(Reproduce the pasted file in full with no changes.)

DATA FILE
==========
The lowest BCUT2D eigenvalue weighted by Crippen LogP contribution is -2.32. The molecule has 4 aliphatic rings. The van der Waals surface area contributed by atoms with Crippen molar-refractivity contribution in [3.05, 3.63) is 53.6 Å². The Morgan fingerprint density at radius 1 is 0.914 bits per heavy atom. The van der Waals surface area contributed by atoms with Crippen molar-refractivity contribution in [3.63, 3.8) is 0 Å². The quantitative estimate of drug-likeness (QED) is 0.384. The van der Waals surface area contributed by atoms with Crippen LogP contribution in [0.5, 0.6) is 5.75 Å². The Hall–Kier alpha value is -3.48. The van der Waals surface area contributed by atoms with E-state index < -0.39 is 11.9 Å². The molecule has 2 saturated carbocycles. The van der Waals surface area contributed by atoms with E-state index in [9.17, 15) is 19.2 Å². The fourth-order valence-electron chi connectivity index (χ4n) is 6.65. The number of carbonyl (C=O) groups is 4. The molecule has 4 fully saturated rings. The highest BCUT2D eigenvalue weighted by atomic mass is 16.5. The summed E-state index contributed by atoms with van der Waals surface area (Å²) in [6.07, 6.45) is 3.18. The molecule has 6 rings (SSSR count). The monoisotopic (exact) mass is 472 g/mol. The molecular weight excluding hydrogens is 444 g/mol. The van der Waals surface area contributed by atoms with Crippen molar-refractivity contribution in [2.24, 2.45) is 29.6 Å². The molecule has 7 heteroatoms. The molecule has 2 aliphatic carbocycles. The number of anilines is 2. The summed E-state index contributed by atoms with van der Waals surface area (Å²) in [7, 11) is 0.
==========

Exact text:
The lowest BCUT2D eigenvalue weighted by Crippen LogP contribution is -2.32. The molecule has 4 aliphatic rings. The van der Waals surface area contributed by atoms with Crippen molar-refractivity contribution in [3.05, 3.63) is 53.6 Å². The Morgan fingerprint density at radius 1 is 0.914 bits per heavy atom. The van der Waals surface area contributed by atoms with Crippen molar-refractivity contribution in [3.63, 3.8) is 0 Å². The quantitative estimate of drug-likeness (QED) is 0.384. The van der Waals surface area contributed by atoms with Crippen LogP contribution in [0.5, 0.6) is 5.75 Å². The Hall–Kier alpha value is -3.48. The van der Waals surface area contributed by atoms with E-state index < -0.39 is 11.9 Å². The molecule has 2 saturated carbocycles. The van der Waals surface area contributed by atoms with E-state index in [9.17, 15) is 19.2 Å². The fourth-order valence-electron chi connectivity index (χ4n) is 6.65. The number of carbonyl (C=O) groups is 4. The molecule has 4 fully saturated rings. The highest BCUT2D eigenvalue weighted by atomic mass is 16.5. The summed E-state index contributed by atoms with van der Waals surface area (Å²) in [6.07, 6.45) is 3.18. The molecule has 6 rings (SSSR count). The monoisotopic (exact) mass is 472 g/mol. The molecular weight excluding hydrogens is 444 g/mol. The van der Waals surface area contributed by atoms with Crippen molar-refractivity contribution in [2.24, 2.45) is 29.6 Å². The molecule has 7 heteroatoms. The molecule has 2 aliphatic carbocycles. The number of anilines is 2. The summed E-state index contributed by atoms with van der Waals surface area (Å²) in [7, 11) is 0.